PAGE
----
A new survey of Americans has discovered that the cryptocurrency community still has a long way to go to in order to simplify the technology or to reach out and educate more people in the United States, especially among women and older folks.
Today’s Bitcoin Buyers Are Still Early Adopters
Personal finance comparisons portal Finder recently commissioned a survey of 2,001 American adults to help map out the cryptocurrency landscape in the US. It found that 7.95% of the population has invested in a cryptocurrency, leaving much room for adoption to grow among the vast majority of Americans. And among the 92.05% of didn’t buy any cryptocurrency, 7.76% do plan to purchase some in the future.
As for the reasons people didn’t invest in cryptocurrency, 35.02% fear that the risk is too high, 27.04% find it too difficult to understand, 17.97% say it’s a scam, 16.12% are waiting for the “bubble” to burst, 11.40% find it too difficult to use, and lastly 5.75% think that there are too many fees. Just 40.01% say they are not interested or they think there’s no need for them.
The three most popular cryptocurrencies are bitcoin, with an estimated 5.15% of Americans surveyed owning an average of $3,453.89 in BTC; ethereum, with an estimated 1.80% of people owning an average of $1,243.42 in ETH; and bitcoin cash with an estimated 0.90% of people owning an average of $636.22 in BCH.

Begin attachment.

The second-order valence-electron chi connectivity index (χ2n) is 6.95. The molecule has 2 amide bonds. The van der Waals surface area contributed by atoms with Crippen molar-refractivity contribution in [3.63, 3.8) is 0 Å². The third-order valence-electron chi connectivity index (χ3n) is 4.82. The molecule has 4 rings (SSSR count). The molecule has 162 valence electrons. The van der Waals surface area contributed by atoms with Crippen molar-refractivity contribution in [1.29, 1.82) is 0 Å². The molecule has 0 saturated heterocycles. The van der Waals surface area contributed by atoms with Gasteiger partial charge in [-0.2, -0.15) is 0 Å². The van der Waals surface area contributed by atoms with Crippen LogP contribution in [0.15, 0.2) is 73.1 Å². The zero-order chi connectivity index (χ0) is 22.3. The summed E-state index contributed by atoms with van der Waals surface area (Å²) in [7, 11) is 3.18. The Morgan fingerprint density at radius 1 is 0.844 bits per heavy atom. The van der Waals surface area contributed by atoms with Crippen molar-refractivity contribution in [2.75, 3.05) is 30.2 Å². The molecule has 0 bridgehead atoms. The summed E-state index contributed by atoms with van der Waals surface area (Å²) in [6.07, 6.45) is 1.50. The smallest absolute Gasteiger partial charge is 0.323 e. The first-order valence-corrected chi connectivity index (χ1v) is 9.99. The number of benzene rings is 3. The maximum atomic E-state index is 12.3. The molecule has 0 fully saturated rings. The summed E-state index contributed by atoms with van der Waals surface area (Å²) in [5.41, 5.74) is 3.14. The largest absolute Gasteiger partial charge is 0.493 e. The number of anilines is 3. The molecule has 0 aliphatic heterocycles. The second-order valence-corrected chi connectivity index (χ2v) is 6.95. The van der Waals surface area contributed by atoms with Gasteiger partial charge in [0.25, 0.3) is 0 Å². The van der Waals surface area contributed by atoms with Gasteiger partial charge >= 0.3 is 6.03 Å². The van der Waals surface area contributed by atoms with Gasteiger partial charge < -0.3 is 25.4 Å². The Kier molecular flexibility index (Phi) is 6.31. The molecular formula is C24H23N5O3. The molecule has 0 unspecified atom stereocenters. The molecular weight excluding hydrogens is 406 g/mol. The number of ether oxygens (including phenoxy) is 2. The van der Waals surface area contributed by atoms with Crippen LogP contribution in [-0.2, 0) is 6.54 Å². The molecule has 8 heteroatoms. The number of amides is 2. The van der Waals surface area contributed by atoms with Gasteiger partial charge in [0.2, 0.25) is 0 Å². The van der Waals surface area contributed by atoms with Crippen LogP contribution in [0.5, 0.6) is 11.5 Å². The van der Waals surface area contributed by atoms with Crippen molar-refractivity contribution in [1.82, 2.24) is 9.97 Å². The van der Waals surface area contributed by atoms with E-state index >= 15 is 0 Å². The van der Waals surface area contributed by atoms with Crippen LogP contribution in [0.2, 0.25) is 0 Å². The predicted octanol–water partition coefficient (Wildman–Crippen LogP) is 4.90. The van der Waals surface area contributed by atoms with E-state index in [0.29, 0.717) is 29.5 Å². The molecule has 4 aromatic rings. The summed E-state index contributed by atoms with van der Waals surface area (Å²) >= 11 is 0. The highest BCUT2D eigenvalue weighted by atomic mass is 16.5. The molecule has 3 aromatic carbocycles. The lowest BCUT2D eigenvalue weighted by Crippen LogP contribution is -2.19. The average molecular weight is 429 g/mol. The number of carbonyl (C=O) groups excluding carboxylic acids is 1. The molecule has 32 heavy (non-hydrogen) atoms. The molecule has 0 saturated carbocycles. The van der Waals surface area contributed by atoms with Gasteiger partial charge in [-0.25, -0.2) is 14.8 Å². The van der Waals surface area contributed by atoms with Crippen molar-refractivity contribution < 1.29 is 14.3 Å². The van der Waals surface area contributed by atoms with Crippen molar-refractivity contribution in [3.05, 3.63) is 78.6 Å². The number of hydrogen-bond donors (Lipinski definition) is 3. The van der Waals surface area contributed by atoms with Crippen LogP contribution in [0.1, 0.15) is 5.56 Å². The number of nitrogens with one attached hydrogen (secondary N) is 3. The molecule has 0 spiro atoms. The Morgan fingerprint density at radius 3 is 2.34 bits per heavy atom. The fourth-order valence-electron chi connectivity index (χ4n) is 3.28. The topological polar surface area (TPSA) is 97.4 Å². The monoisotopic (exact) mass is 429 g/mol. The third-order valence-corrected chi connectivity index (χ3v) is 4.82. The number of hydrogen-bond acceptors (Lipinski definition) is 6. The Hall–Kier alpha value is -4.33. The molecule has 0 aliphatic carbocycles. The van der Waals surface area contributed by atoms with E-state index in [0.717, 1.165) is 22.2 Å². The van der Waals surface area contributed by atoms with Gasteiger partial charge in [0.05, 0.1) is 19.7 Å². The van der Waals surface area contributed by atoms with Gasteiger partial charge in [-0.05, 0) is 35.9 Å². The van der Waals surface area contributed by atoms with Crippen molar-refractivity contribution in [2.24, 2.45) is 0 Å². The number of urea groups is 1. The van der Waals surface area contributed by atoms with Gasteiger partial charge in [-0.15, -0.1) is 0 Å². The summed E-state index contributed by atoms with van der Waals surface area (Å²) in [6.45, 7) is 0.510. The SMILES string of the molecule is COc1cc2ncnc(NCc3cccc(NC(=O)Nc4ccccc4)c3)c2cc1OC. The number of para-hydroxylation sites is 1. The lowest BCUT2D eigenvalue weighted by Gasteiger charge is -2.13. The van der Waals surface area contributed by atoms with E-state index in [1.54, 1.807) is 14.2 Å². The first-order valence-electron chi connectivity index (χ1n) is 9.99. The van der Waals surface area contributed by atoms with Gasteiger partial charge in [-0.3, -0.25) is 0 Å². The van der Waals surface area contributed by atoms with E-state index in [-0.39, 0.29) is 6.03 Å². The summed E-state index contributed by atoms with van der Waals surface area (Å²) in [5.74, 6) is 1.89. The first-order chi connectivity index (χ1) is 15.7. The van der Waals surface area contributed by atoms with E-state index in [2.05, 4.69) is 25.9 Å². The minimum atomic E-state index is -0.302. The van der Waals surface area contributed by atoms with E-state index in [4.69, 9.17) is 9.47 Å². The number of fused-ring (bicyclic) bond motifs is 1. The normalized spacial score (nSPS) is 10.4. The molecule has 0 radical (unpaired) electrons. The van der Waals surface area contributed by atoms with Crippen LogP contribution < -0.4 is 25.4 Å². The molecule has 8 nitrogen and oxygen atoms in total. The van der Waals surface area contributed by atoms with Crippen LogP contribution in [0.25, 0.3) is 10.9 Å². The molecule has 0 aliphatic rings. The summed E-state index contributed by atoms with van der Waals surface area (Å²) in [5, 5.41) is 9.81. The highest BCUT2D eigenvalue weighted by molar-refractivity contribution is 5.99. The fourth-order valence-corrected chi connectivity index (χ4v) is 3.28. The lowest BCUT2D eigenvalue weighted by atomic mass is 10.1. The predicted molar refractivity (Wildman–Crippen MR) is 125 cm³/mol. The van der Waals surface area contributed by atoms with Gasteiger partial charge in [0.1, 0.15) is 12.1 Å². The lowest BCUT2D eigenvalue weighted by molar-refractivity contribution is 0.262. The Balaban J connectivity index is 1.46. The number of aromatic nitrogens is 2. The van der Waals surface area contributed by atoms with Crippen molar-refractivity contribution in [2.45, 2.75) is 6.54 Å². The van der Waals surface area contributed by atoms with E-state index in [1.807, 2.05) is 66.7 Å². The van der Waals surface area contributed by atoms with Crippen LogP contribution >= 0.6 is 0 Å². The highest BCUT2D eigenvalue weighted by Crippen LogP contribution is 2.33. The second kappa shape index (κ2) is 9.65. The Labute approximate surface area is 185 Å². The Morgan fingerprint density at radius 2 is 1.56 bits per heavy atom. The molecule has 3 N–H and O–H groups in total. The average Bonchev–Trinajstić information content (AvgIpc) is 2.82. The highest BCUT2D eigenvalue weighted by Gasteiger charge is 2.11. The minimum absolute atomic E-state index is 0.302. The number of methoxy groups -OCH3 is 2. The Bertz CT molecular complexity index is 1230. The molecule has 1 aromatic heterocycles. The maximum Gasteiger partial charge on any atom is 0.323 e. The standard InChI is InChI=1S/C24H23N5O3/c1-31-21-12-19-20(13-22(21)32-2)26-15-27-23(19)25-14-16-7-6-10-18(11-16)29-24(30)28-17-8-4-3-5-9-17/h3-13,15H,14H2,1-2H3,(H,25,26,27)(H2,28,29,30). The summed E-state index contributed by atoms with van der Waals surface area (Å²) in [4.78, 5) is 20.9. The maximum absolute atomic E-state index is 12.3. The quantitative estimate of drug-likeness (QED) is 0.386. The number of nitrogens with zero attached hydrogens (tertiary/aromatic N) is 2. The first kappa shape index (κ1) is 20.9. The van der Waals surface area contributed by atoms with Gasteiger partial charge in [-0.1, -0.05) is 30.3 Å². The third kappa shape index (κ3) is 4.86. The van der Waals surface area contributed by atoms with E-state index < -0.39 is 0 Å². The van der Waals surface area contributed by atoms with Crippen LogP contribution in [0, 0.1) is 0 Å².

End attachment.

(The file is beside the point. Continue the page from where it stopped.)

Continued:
The survey also found a major gender gap in cryptocurrency holding, with just 4.27% of women saying they own cryptocurrency compared with 11.86% of men. And the average amount of bitcoin purchased by women is just $1,821.65, compared with $3,923.16 for men. This gap appears likely to continue in the future as of those who don’t own cryptocurrency, 6.28% of women and 9.47% of men plan to purchase.
The results also show a distinct generational gap in cryptocurrency ownership, with 17.21% of millennials having skin in the game compared with only 8.75% of Gen X and 2.24% of baby boomers. And millennials who haven’t purchased cryptocurrency are much likelier to just be those who find it too complicated to understand or too difficult to use.
How should bitcoin advocates make the cryptocurrency more easily accessible to a wider segment of the American population? Share your thoughts in the comments section below!
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